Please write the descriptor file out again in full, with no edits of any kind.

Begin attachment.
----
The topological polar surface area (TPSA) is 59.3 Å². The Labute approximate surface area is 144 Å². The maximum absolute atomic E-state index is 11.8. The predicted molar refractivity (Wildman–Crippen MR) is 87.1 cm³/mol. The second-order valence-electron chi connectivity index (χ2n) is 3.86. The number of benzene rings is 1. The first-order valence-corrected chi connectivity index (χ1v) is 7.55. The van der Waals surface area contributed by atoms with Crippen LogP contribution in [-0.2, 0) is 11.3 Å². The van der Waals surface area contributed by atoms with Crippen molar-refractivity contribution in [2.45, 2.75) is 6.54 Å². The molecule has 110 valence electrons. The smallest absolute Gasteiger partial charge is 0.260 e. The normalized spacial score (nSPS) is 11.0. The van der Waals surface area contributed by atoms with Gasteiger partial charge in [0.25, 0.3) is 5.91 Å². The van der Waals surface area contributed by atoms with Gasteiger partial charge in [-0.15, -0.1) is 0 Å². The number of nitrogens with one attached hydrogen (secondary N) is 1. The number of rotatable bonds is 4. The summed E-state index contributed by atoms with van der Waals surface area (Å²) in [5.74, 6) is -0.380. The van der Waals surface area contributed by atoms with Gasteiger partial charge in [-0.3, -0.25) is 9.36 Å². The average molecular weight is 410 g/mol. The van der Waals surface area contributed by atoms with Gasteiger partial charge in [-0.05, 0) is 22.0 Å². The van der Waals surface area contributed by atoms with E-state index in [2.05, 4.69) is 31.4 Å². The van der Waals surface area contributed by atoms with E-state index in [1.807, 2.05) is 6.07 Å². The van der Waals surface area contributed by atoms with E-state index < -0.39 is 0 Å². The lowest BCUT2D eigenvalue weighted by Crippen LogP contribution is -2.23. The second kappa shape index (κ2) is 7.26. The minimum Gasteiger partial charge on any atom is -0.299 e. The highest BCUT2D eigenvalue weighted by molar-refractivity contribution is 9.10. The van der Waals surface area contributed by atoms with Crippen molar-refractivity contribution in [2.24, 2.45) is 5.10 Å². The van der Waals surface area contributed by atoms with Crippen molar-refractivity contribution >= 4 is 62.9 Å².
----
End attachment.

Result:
The topological polar surface area (TPSA) is 59.3 Å². The Labute approximate surface area is 144 Å². The maximum absolute atomic E-state index is 11.8. The predicted molar refractivity (Wildman–Crippen MR) is 87.1 cm³/mol. The second-order valence-electron chi connectivity index (χ2n) is 3.86. The number of benzene rings is 1. The first-order valence-corrected chi connectivity index (χ1v) is 7.55. The van der Waals surface area contributed by atoms with Crippen LogP contribution in [-0.2, 0) is 11.3 Å². The van der Waals surface area contributed by atoms with Crippen molar-refractivity contribution in [2.45, 2.75) is 6.54 Å². The molecule has 110 valence electrons. The smallest absolute Gasteiger partial charge is 0.260 e. The normalized spacial score (nSPS) is 11.0. The van der Waals surface area contributed by atoms with Gasteiger partial charge in [0.25, 0.3) is 5.91 Å². The van der Waals surface area contributed by atoms with Gasteiger partial charge in [-0.15, -0.1) is 0 Å². The number of nitrogens with one attached hydrogen (secondary N) is 1. The number of rotatable bonds is 4. The summed E-state index contributed by atoms with van der Waals surface area (Å²) in [5.74, 6) is -0.380. The van der Waals surface area contributed by atoms with Gasteiger partial charge in [-0.3, -0.25) is 9.36 Å². The average molecular weight is 410 g/mol. The van der Waals surface area contributed by atoms with Gasteiger partial charge in [-0.05, 0) is 22.0 Å². The van der Waals surface area contributed by atoms with E-state index in [2.05, 4.69) is 31.4 Å². The van der Waals surface area contributed by atoms with E-state index in [1.807, 2.05) is 6.07 Å². The van der Waals surface area contributed by atoms with E-state index < -0.39 is 0 Å². The lowest BCUT2D eigenvalue weighted by Crippen LogP contribution is -2.23. The second kappa shape index (κ2) is 7.26. The minimum Gasteiger partial charge on any atom is -0.299 e. The highest BCUT2D eigenvalue weighted by molar-refractivity contribution is 9.10. The van der Waals surface area contributed by atoms with Crippen molar-refractivity contribution in [2.24, 2.45) is 5.10 Å². The van der Waals surface area contributed by atoms with Crippen molar-refractivity contribution >= 4 is 62.9 Å².